Just Seven Things

Exploring why and how we do what we do, and how we can do it better

Archive for the category “Leadership”

How to be an entrepreneur

During a talk I gave I was asked about the key lessons that I have learnt from running several businesses. I feel hardly qualified to answer, but I am very clear on a number of aspects:

  1. The cost of understanding your product/service has to be less than the immediately obvious benefit that comes from using your product/ service. People will stay with you (pitch/ marketing message/ website) for as long as their needs being solved are made immediately apparent, are sufficiently significant, and the ways in which your product/ service solves that need are clearly understandable (and the cost of understanding is less than the benefit) [adapted and evolved from SuperConnect]
  2. A CEO should be aiming to only focus on strategy and people development: your head should be 12-18mths hence at first (longer over time), and your heart should be in developing the person better than you. You are the only person in the business whose job it really is to ‘develop the insights/ perceptions/ abilities to detect patterns of change and relate them to your landscape, industries, competition and business’ [adapted from Execution]. You should always be looking to develop the person better than you to be able to take your job. If they don’t yet exist in your company, make sure you hire them. ‘Yes’ or ‘passive no’ people will kill your business.
  3. If the core transactions of your business don’t exist without funding (including your time/cost funding), then your sole focus should be on adjusting your business model to be profitable in its core operation without investment. However well-funded or visionary your plans are, the cash flow monster eats the investment and then chases and kills 99% of its prey.
  4. Read more…

Managing the brain and managing the emotions…

… are absolutely two different things. I was talking with one of my client senior managers with the widest span of responsibility yesterday.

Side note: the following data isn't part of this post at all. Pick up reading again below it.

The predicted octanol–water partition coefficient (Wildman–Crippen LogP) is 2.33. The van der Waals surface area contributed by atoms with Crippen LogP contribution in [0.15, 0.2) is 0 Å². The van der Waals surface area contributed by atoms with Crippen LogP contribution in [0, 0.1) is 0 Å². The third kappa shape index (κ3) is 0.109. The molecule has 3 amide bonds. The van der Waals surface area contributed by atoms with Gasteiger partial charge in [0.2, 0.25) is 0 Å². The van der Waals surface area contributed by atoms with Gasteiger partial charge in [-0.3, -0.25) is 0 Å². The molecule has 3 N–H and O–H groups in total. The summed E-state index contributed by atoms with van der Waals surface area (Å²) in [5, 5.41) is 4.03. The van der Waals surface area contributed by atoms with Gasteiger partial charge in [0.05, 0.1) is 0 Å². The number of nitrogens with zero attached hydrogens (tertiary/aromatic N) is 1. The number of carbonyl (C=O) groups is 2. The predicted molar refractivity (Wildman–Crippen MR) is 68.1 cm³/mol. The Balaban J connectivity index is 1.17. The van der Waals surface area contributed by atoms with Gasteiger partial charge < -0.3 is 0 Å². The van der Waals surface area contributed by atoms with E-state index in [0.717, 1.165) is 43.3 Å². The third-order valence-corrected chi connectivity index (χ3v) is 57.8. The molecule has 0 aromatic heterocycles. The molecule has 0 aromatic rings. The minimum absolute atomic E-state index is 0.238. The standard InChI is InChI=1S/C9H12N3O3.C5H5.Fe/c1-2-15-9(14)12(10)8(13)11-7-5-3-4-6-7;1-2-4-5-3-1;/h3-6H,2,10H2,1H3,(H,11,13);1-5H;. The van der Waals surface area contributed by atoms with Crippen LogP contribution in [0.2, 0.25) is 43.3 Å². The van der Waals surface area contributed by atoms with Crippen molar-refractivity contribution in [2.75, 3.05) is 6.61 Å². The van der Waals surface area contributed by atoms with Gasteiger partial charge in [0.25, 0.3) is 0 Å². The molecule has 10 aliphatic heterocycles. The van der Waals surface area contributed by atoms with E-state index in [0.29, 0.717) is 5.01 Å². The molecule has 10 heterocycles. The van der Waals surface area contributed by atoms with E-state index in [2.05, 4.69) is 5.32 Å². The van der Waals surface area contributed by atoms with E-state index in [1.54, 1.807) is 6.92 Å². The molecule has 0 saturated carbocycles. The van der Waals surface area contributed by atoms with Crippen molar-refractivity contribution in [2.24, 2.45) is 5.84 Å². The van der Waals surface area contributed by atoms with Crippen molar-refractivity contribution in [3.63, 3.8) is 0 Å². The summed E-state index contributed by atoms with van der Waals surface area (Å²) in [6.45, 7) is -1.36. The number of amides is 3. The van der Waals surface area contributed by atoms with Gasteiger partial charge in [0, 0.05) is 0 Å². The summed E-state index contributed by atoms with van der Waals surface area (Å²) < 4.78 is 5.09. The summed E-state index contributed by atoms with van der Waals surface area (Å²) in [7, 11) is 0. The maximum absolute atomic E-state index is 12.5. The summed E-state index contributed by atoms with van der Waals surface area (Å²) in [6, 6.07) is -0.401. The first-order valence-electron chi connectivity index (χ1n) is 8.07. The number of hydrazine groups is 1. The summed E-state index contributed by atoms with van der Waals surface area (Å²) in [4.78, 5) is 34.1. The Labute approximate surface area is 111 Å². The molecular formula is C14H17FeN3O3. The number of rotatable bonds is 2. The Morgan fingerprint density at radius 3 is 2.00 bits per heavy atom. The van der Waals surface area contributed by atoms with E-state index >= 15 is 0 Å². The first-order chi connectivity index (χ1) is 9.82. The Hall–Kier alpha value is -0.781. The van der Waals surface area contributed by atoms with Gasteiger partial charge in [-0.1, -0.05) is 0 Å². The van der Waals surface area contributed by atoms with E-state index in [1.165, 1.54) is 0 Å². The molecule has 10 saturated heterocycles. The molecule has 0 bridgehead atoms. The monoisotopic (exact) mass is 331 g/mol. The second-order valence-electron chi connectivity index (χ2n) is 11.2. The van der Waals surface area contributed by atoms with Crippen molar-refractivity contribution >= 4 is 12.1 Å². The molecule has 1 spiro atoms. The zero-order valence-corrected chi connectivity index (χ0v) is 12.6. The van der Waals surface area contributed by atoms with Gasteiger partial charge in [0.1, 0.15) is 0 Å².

They’re coping with a lot of the things that leaders have to. I started to explain things in terms of suspending a balance between the following areas of accountability as a leader and manager:

1. Being involved in the detail (normally on an urgent/ important basis) sufficient to be able to make an informed decision when called on to do so

2. Maintaining progress on the list of important value-add or change areas that will step change the company’s performance and future success (inc. strategy)

3. Monitoring and maintaining the systems of control over process as well as managing, mentoring and coaching people to be able to run the company tactically and operationally

I realised that the big challenge in this is that you can mentally allocate the focus to areas two and three; area one normally drags you in without your planning. Arguably, area three. is easier to plan for in terms of operational review meetings, 121s, performance reviews and coaching sessions.

But that’s all about the conscious intent as opposed to the reality.

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Leaders Learning Skills from their Teams

The Open Book by Dan Christian Lavric

The Open Book by Dan Christian Lavric

Just something that occurred to me today as I was taking a note of what one of me client senior managers had said to me that I wanted to learn from.

How many leaders and managers consciously look to learn from their teams? How many are both open to the fact that they could learn from the people that they’ve hired and that work for them, as well consciously seeking out opportunities.

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